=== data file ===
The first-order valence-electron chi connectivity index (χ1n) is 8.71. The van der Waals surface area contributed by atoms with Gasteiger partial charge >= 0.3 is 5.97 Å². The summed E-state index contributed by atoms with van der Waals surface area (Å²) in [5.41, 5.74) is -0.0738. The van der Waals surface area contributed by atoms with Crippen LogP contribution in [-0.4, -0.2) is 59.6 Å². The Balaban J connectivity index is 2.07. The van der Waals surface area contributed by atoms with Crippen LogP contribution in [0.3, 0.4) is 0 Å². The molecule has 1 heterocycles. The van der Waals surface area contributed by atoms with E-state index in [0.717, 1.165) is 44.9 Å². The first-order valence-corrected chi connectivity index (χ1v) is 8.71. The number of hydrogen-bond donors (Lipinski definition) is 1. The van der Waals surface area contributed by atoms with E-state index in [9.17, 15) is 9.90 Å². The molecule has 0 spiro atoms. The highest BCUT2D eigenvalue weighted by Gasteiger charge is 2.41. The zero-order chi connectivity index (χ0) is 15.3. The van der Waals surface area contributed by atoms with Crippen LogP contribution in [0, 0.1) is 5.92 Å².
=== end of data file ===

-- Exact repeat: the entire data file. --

The first-order valence-electron chi connectivity index (χ1n) is 8.71. The van der Waals surface area contributed by atoms with Gasteiger partial charge >= 0.3 is 5.97 Å². The summed E-state index contributed by atoms with van der Waals surface area (Å²) in [5.41, 5.74) is -0.0738. The van der Waals surface area contributed by atoms with Crippen LogP contribution in [-0.4, -0.2) is 59.6 Å². The Balaban J connectivity index is 2.07. The van der Waals surface area contributed by atoms with Crippen LogP contribution in [0.3, 0.4) is 0 Å². The molecule has 1 heterocycles. The van der Waals surface area contributed by atoms with E-state index in [0.717, 1.165) is 44.9 Å². The first-order valence-corrected chi connectivity index (χ1v) is 8.71. The number of hydrogen-bond donors (Lipinski definition) is 1. The van der Waals surface area contributed by atoms with E-state index in [9.17, 15) is 9.90 Å². The molecule has 0 spiro atoms. The highest BCUT2D eigenvalue weighted by Gasteiger charge is 2.41. The zero-order chi connectivity index (χ0) is 15.3. The van der Waals surface area contributed by atoms with Crippen LogP contribution in [0, 0.1) is 5.92 Å².